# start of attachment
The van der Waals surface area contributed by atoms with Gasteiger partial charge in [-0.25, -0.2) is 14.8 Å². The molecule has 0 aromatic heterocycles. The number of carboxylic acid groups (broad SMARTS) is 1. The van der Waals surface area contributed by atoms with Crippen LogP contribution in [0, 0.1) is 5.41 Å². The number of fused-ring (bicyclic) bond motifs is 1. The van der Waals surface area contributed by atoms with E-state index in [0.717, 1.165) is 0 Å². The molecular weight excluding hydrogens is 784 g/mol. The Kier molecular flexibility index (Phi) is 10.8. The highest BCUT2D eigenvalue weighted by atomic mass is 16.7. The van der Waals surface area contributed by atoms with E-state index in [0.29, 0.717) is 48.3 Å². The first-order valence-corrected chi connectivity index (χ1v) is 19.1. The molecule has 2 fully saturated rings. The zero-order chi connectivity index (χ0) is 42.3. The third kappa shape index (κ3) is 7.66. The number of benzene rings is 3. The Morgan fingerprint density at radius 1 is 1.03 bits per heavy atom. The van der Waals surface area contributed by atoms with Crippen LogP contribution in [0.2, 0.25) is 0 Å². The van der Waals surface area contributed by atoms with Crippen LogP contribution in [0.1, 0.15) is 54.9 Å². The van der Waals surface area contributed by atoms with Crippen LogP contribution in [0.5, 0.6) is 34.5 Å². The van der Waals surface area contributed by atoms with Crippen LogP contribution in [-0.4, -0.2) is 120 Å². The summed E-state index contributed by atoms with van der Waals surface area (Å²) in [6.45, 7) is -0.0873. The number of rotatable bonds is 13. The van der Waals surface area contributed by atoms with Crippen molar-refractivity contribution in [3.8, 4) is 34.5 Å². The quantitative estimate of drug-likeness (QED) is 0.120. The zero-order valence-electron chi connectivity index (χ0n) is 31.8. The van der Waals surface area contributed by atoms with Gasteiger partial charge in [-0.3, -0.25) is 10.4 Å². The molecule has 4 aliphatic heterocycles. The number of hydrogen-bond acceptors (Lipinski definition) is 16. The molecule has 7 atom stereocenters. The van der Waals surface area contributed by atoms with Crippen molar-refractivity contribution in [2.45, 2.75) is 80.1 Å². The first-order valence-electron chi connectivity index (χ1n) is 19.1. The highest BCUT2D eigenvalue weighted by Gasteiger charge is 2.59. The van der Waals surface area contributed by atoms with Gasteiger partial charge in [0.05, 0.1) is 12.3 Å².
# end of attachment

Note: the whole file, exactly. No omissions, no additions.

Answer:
The van der Waals surface area contributed by atoms with Gasteiger partial charge in [-0.25, -0.2) is 14.8 Å². The molecule has 0 aromatic heterocycles. The number of carboxylic acid groups (broad SMARTS) is 1. The van der Waals surface area contributed by atoms with Crippen LogP contribution in [0, 0.1) is 5.41 Å². The number of fused-ring (bicyclic) bond motifs is 1. The van der Waals surface area contributed by atoms with E-state index in [0.717, 1.165) is 0 Å². The molecular weight excluding hydrogens is 784 g/mol. The Kier molecular flexibility index (Phi) is 10.8. The highest BCUT2D eigenvalue weighted by atomic mass is 16.7. The van der Waals surface area contributed by atoms with E-state index in [0.29, 0.717) is 48.3 Å². The first-order valence-corrected chi connectivity index (χ1v) is 19.1. The molecule has 2 fully saturated rings. The zero-order chi connectivity index (χ0) is 42.3. The third kappa shape index (κ3) is 7.66. The number of benzene rings is 3. The Morgan fingerprint density at radius 1 is 1.03 bits per heavy atom. The van der Waals surface area contributed by atoms with Crippen LogP contribution in [0.2, 0.25) is 0 Å². The van der Waals surface area contributed by atoms with Crippen LogP contribution in [0.1, 0.15) is 54.9 Å². The van der Waals surface area contributed by atoms with Crippen LogP contribution in [0.5, 0.6) is 34.5 Å². The van der Waals surface area contributed by atoms with Crippen LogP contribution in [-0.4, -0.2) is 120 Å². The summed E-state index contributed by atoms with van der Waals surface area (Å²) in [6.45, 7) is -0.0873. The number of rotatable bonds is 13. The van der Waals surface area contributed by atoms with Crippen molar-refractivity contribution in [3.8, 4) is 34.5 Å². The quantitative estimate of drug-likeness (QED) is 0.120. The zero-order valence-electron chi connectivity index (χ0n) is 31.8. The van der Waals surface area contributed by atoms with Gasteiger partial charge in [-0.3, -0.25) is 10.4 Å². The molecule has 4 aliphatic heterocycles. The number of hydrogen-bond acceptors (Lipinski definition) is 16. The molecule has 7 atom stereocenters. The van der Waals surface area contributed by atoms with Crippen molar-refractivity contribution in [2.45, 2.75) is 80.1 Å². The first-order valence-electron chi connectivity index (χ1n) is 19.1. The highest BCUT2D eigenvalue weighted by Gasteiger charge is 2.59. The van der Waals surface area contributed by atoms with Gasteiger partial charge in [0.05, 0.1) is 12.3 Å².